Chris Seidl to Standing Senate Committee on Banking, Trade and Commerce

From: Canadian Radio-television and Telecommunications Commission


Ottawa, Ontario

April 4, 2019

Chris Seidl, Executive Director, Telecommunications

Canadian Radio-television and Telecommunications Commission

Check against delivery

Thank you, Mr. Chairman.

My name is Chris Seidl and I am the Executive Director of Telecommunications at the CRTC. I’m joined today by my colleagues Scott Shortliffe, Chief Consumer Officer, and Renée Doiron, Director of Broadband and Network Engineering.

We welcome this opportunity to bring the CRTC’s perspective to your important study of open banking for Canadian financial services consumers. While the Commission comes at this issue from a telecommunications perspective, not the banking sector, there is a clear link between them in today’s world of digital commerce.

Access to broadband Internet services

The common ground is found in the CRTC’s universal service objective. Its goal is to ensure that allCanadians – in rural and remote areas as well as in urban centres – have access to voice and broadband Internet services on fixed and mobile wireless networks so they can participate in the digital economy.

Broadband is the critical tool we use for everything from banking and shopping, to accessing health care and other government services. It is equally crucial to Canada’s future economic prosperity, global competitiveness, social development and democratic discourse.

That’s why, in December 2016, the Commission announced that broadband Internet is now considered a basic telecommunications service. Our universal service objective calls for all Canadians to have access to fixed broadband at download speeds of at least 50 megabits per second (Mbps) and upload speeds of 10 Mbps, as well as an unlimited data option. In addition, the latest mobile wireless technology needs to be available to all homes and businesses, and also along major Canadian roads.

We anticipate that 90% of Canadian households will have access to 50/10 speeds by 2021, with the remaining households to be connected as soon as possible within the following decade. These expectations are closely aligned with the federal government’s recently announced national broadband target.

We are making significant headway in advancing this goal. As of December 2017, 97% of households in urban areas had access to service that meets the universal service objective. However, just 37% of households in rural areas had similar access at the end of 2017.

To help bridge the digital divide, the CRTC has established the Broadband Fund to support projects in areas that don’t meet these targets. The Fund is designed specifically to improve broadband services in rural and remote regions that lack an acceptable level of access.

The Fund will have up to $750 million, over the first five years, to build or upgrade access and transport infrastructure to provide fixed and mobile wireless broadband Internet service in underserved areas.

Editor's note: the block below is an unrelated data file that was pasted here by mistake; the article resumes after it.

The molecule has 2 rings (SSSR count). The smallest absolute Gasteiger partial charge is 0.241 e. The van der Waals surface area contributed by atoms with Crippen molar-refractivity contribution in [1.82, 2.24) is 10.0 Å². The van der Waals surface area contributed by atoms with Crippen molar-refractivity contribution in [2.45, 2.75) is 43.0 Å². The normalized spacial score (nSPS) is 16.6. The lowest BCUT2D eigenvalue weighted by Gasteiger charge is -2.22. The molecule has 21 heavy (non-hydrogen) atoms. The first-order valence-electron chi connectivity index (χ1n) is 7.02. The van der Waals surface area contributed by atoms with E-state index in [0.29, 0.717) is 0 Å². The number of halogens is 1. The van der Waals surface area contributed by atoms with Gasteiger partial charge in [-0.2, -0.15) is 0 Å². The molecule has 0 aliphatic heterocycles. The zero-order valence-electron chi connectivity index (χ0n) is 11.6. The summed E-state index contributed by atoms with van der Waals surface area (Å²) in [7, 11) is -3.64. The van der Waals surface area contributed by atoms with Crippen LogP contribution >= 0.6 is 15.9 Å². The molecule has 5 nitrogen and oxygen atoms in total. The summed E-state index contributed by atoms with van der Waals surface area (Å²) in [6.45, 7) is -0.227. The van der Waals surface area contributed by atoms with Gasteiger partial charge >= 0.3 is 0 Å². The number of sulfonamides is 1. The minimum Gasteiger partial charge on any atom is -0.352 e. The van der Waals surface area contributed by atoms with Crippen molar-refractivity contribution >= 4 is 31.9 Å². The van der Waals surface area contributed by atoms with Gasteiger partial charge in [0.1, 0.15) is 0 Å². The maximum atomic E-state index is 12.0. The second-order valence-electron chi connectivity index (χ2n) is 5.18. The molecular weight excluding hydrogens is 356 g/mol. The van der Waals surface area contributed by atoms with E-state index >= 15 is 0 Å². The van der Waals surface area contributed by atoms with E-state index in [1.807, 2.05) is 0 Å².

Up to 10% of the annual total will be provided to satellite-dependent communities. Special consideration may also be given to projects targeted to Indigenous or official-language minority communities.

The Broadband Fund is meant to be complementary to – but not a replacement for – existing and future private investment and public funding.

In late 2018, we established the criteria that will be used to evaluate and select applications for funding, and published maps that show which regions have access to the universal service objective and which do not.

In the coming months, we will issue a call for applications. The call will set out the length of the application period as well as eligible areas and the type of projects that will be targeted.

Vulnerable Canadians

The CRTC also aims to ensure the needs of Canadians – and especially vulnerable Canadians – are met. For example, we recently held public consultations about a potential code of conduct for Internet service providers. If adopted, the code would establish consumer-friendly business practices, ensure contracts are easy to understand, and make it easier for Canadians to switch providers to take advantage of competitive offers.

We will announce our decision regarding an Internet Code in the coming months.

It is important to note that similar codes are already in place for wireless and television services, which have proven to be effective in establishing protections for consumers.

We also recently issued a report on aggressive and misleading sales practices in the communications market, and are considering a number of additional measures to empower consumers and promote their fair treatment.


Mr. Chairman, extending broadband to underserved households, businesses and along major roads will ensure that Canadians can take advantage of existing and new and innovative digital services, such as open banking.

We would now be pleased to answer your questions.

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